America's determination to topple Saddam Hussein has intensified the debate over enforcement of UN resolutions, reviving claims they are selectively targeted to reflect the political interests of the major powers.
Opponents of UN sanctions against Baghdad allege that Israel has been permitted to defy resolutions for the past 30 years ordering it to quit the West Bank and Gaza, while Iraq's non-compliance has been punished by repeated bombings and a rigorously enforced trade embargo.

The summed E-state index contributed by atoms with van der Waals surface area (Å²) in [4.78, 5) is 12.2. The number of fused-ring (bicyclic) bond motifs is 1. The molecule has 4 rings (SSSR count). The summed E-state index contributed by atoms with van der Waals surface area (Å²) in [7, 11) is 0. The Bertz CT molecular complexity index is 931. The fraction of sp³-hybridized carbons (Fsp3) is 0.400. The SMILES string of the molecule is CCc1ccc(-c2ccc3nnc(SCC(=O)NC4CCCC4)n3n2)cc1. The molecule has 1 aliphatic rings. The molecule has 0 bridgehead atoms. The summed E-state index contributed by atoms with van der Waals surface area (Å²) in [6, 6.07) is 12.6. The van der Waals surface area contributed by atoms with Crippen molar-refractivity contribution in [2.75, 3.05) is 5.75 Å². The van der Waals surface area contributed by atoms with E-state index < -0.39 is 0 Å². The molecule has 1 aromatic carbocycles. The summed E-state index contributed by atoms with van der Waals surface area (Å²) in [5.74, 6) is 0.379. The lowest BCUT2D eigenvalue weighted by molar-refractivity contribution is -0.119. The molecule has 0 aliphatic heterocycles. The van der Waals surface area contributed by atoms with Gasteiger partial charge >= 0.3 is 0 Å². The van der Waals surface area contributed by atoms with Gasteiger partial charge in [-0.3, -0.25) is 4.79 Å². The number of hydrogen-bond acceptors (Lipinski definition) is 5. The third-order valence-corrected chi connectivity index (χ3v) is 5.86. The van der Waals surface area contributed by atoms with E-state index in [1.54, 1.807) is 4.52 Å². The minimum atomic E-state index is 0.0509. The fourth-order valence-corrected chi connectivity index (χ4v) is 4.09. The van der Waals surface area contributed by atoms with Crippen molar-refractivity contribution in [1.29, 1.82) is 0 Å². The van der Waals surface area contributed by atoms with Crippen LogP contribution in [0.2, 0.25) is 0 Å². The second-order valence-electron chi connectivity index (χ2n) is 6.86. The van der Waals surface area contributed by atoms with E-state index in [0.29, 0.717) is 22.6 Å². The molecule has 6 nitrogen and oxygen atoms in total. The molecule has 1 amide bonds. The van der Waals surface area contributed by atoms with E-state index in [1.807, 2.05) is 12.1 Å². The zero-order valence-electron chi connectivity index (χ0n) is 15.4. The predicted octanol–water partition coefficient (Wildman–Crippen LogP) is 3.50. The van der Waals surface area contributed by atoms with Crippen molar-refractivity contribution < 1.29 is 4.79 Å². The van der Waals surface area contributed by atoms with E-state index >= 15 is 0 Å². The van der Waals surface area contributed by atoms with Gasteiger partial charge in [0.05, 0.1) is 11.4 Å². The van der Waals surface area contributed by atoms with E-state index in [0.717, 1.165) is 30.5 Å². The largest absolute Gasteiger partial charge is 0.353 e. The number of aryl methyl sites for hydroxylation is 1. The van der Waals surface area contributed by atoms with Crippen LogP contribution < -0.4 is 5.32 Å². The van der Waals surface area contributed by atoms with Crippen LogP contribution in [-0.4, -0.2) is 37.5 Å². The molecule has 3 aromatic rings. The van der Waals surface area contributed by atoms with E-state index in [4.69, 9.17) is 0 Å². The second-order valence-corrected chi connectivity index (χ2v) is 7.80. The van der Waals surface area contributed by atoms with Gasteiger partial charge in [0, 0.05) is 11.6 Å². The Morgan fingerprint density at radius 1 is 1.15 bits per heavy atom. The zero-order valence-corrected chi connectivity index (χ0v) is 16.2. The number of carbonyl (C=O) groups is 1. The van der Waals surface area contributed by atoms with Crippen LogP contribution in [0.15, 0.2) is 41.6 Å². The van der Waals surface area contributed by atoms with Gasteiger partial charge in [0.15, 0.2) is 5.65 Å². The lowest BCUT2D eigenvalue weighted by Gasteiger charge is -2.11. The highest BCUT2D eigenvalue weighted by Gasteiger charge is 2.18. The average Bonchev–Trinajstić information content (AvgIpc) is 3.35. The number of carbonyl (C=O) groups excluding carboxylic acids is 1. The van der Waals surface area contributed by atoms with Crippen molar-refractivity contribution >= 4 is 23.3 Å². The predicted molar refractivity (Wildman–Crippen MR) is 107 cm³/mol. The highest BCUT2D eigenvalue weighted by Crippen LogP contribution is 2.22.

President Bush's speech to the UN general assembly in New York today recognises mounting international pressure for a fresh resolution against Iraq before any military action is taken.
His critics are unlikely to be persuaded. "The US has consistently employed a double standard when it comes to UN resolutions and international law," maintains Voice in the Wilderness, the campaign to end economic sanctions against Iraq. "For decades the US has vetoed UN resolutions condemning Israel's occupation of Arab territories."